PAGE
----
Israel’s Boutique Dairy Tour- The Jerusalem Hills

by Sarah on October 20, 2010

goat in israel

There has been a surge in interest in artisanal and specialty cheese in Israel, with many boutique dairies sprouting around the country. The larger ones are now selling through supermarkets and delicatessens around the country. But there are other dairy gems that should be visited, not only for the cheese, but also for the beauty of their surroundings. This is the first post of a series on boutique dairies of Israel.

Shai Seltzer

Shai Seltzer the one of the foremost experts on goat cheese in Israel. Not only is he a connoisseur of specialty cheeses, he has taken full control of the craft on all levels including breeding the ideal goat for Israel’s climatic conditions and perfecting the art of maturing and aging the cheese, known as affinage. He has won international acclaim for his handmade artisanal cheeses, which are left to ripen in natural lime stone caves to produce a unique flavor profile. His cheeses are one of the finest in the area and continue to attract cheese lovers from all over the country.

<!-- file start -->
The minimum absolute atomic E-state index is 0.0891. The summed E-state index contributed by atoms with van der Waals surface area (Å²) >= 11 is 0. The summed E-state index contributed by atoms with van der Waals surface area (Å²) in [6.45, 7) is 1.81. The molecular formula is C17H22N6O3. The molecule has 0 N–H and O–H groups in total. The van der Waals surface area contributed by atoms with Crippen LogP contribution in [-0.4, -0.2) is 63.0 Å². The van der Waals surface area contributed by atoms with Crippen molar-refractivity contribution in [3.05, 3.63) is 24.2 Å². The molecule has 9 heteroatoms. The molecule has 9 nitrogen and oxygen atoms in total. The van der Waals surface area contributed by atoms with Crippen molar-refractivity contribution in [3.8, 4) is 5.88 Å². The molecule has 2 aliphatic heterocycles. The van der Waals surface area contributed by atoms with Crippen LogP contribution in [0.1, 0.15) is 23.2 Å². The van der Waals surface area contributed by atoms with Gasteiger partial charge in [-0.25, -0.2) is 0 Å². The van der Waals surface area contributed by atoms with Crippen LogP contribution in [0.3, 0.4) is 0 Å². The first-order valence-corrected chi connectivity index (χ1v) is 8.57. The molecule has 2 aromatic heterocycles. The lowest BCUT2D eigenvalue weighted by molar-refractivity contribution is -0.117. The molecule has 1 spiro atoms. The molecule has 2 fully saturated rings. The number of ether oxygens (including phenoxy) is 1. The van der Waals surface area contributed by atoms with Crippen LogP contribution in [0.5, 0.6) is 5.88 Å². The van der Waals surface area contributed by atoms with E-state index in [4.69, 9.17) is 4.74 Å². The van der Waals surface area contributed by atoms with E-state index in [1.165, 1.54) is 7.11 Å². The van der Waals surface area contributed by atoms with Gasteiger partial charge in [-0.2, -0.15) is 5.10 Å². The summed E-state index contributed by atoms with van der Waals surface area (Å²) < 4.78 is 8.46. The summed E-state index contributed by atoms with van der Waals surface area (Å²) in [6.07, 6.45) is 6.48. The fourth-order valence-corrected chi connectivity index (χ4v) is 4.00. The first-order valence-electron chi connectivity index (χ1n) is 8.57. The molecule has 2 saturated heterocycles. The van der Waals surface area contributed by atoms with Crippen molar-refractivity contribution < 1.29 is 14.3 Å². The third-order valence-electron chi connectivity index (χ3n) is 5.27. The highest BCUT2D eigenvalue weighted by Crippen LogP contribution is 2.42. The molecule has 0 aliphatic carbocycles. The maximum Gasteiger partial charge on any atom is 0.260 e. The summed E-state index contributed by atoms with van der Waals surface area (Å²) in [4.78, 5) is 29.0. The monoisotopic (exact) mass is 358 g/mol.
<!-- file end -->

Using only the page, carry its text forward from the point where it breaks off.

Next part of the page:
shai seltzer's cheese, israel Shai Seltzer’s cheese,named after his daughters, Michal and Tamar

Shai is methodical when it comes to producing cheese, from the pasture feed of the goats, which affects the flavor of the cheese, to the bacteria used for aging it. When he makes changes in the cheese making process he understands how this affects the final flavor of the product.

The farm is situated in the beautiful hills of Jerusalem at the base of Eitan Mountain, near the Sataf nature preserve. Combine a visit with a walk around the area.

sataf israel The Sataf

Shai produces a variety of young cheeses as well as those aged two to three years. The older the cheese the stronger and more pronounced the flavor . It is enough to grate a small portion over a pasta dish to transform it to something extraordinary.

Additional Information:

Call before visiting

Not certified kosher


Har Eitan Farm, Judea Mountains

Telefax: (+ 972) 2 5333 748

Mobile: 054 403 762

P.O box 3031 Jerusalem

Yaaren Family